Last week this time, I was sitting beneath towering redwoods, the warm sun tickling my neck, watching as writers from all over the country converged to learn and commune at the Mount Hermon Christian Writers’ Conference. And I realized that, over the 35 years or so I’ve been involved in the Christian publishing world, like Steve, I’ve attended close to 150 writers conferences! Now, admittedly, I don’t have to pay to go to those conferences because I’m always teaching. And I know that the expense of attending these conferences can seem overwhelming. But as I sit here, listening to the laughter and chatter and brainstorming taking place all around me, I just want to tell you that attending a writers’ conference, even if you only do so once a year, is one of the most valuable tools you have in your writer’s toolbox. Here’s why:
Workshops. I’m always amazed at the broad range of topics addressed in the workshops at conferences, from craft to business to the spiritual side of writing. And these workshops are taught by people who have been there, who have faced the same struggles and experienced the same joys you have. They know it all firsthand, and their knowledge can help equip and encourage you.
Mentoring classes. There’s nothing like the hands-on, one-to-to instruction you get when you take a mentoring class. Having a skilled writer working with you on your story and overall craft is one of the best things ways to learn. Having professionals like Gayle Roper, James Scott Bell, Jan Kern, Rene Gutteridge, Bill Myers, and so many others be willing to share their talents and experiences, to help you pinpoint areas you need to improve in and equip you to do that, is just one more reason I love this business.
Networking. The opportunities are everywhere! You can meet and talk with:
Other writers—whether they’re ahead of or behind you in the process, their experiences and insights can educate and encourage you.
Teachers—those who lead the workshops and seminars are there to help and serve you. To answer your questions, give you counsel and advice. They’re looking for ways to strengthen you where you need it, and encourage where you’re feeling discouraged. I’ve had countless people say to me, years after a conference, “you know, you said this one thing to me that just turned everything around!” I’m always so honored to hear that—and so humbled, because I can seldom remember saying what impacted them! But that just proves to me that God is the one saying it, not I.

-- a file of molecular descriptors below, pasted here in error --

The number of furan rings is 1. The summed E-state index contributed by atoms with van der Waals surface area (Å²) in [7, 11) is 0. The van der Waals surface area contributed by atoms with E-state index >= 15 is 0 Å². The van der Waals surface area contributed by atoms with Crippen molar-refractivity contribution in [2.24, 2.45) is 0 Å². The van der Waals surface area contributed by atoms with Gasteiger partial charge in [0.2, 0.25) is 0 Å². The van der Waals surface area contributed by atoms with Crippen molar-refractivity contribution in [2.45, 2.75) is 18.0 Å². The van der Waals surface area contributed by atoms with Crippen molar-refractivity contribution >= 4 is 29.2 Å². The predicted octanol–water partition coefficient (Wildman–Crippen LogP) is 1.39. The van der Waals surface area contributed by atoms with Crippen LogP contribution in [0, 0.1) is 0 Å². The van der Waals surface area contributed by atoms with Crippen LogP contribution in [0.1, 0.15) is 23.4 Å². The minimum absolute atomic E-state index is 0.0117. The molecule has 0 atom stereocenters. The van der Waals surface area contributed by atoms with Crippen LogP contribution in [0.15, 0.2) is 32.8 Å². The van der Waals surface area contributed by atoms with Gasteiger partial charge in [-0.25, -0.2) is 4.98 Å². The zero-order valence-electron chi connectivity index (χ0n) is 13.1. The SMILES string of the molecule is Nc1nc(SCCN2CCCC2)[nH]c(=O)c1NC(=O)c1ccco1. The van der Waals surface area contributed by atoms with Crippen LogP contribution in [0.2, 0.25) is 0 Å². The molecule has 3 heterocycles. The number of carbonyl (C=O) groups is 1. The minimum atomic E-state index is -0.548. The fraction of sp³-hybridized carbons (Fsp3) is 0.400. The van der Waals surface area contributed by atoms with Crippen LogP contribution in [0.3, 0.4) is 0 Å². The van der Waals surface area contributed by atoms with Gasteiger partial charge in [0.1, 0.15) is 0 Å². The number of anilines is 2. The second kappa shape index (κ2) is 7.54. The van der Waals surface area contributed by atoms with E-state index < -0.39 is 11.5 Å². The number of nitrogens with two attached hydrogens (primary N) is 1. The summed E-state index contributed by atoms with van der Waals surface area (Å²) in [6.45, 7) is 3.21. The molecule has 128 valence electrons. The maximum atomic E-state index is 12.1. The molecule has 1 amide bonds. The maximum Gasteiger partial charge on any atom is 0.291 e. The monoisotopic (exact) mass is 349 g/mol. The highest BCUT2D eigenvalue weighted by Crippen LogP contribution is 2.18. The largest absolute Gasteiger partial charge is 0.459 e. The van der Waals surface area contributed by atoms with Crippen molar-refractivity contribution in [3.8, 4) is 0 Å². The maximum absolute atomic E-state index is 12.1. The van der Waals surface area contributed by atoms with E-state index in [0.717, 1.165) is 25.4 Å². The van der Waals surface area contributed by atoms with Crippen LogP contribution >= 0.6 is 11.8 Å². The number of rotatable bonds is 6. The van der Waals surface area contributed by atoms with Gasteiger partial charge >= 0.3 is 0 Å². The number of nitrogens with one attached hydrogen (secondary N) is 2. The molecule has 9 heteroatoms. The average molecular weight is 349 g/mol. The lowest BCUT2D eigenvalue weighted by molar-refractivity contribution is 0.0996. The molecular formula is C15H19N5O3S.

Editors/Agents—where else can you have face-to-face time with these publishing professionals? And not just a quick “Hi, how are you?”, but time to actually sit with them at a meal or to have a conversation. This is one of the greatest benefits of writers conferences. Because few people have their finger on the pulse of publishing the way these folks do.
Teaching. I got my teaching and speaking “chops” at writers’ conferences. When I first started out, I was so nervous I used to throw up before every session! Now, speaking and teaching to any size crowd is as natural as talking with a good friend. I love it! And I loved learning and getting feedback from conferees and other speakers. The spirit of community and care infuses writers conferences such that it not only benefits conferees, but those who are learning how to be leaders as well.
Inspiration. Our keynote speaker this year was Robin Jones Gunn. When we weren’t roaring in laughter, we were fighting tears from the tender words of truth and encouragement she shared with us. She took us on amazing journeys that uplifted and breathed new life into our work. Every night at the main session, we sat on the edges of our chairs waiting for those seven words she uses to lead us into wonder:
“I want to tell you a story.”
And by the end of the evening, that’s what we wanted to do, too. Tell our stories. God’s stories. To His glory.
So there are are just a few of the reasons writers’ conferences are so valuable. When you add in the fact that they’re just plain fun—I mean, how often do you get to kayak in the ocean with sea otters or run a ropes course in the redwoods?—and that it’s wonderful to be surrounded by people of like minds and passions, well, let’s just say this particular tool is one every writer should use as often as possible.
So here’s hoping I’ll see you at a conference soon!